The age and sex distribution of the population of Nigeria by the 1991 census is as shown in Table 1.3.2. The data Show a high proportion of children in the population. Those under 15 years of age constituted about 45 per cent of the total population. The proportion of aged persons (60 years and above) in the population constituted only 3.3 per cent. The age structure of the population, according to the 1991 census, shows a very broad-based pyramid, reflecting the large proportion of children and young persons.
The large proportion of the population aged under 15 years portrays a large number of potential parents. The data also demonstrate a high child (or youth) dependency ratio which, when combined with the aged dependency ratio, gives an overall dependency ratio of about 1 to 1. That is, for every supposedly active (i.e. productive) person in the population in the working age group of 25 to 64 years, one other person is dependent. This is a rellatively large figure compared with the situation )n the deveioped countries with e chief dependency ratio of about one child to three adults of the working age groups. Furthermore, the high level of unemployment in Nigeria means prolonged dependency of working-age adults on parents and on the economically active (working) population.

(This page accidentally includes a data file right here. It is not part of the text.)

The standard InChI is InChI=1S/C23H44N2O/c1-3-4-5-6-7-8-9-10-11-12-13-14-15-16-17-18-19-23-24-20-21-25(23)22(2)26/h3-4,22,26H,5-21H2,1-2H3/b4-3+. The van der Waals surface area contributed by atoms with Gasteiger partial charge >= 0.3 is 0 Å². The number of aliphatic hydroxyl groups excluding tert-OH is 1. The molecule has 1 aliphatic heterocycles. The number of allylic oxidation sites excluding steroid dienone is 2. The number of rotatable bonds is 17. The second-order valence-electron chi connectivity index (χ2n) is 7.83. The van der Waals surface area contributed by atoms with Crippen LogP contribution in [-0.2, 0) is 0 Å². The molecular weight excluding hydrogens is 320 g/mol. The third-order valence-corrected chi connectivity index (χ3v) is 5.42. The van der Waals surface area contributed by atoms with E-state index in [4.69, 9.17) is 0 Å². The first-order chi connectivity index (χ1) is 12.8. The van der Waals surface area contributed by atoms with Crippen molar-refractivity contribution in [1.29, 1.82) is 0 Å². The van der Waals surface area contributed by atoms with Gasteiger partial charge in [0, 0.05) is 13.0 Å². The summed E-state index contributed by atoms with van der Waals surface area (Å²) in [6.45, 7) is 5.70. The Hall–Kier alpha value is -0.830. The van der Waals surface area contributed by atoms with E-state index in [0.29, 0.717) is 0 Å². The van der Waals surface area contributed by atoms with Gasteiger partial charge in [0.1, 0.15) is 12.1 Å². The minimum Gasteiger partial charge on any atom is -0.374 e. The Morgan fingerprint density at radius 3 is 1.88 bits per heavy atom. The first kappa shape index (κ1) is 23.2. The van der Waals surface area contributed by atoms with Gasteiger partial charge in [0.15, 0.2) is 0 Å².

Obviously, a higher depenpendency ratio exposes considerable strain on the economy at both the family and national levels. The large amount of resources used to provide feeding and clothing as well as for the education and health care of young people has greatly reduced the level of savings, investment and capital formation in the country.
The high proportion of young people in the population has implications for future jobiessness as the economy is not likely to expand (grow) rapidly enough to accommodate the population. It is observed that the high proportion of young people in the population is as a result of high fertility level and declining mortality level. The situation of...
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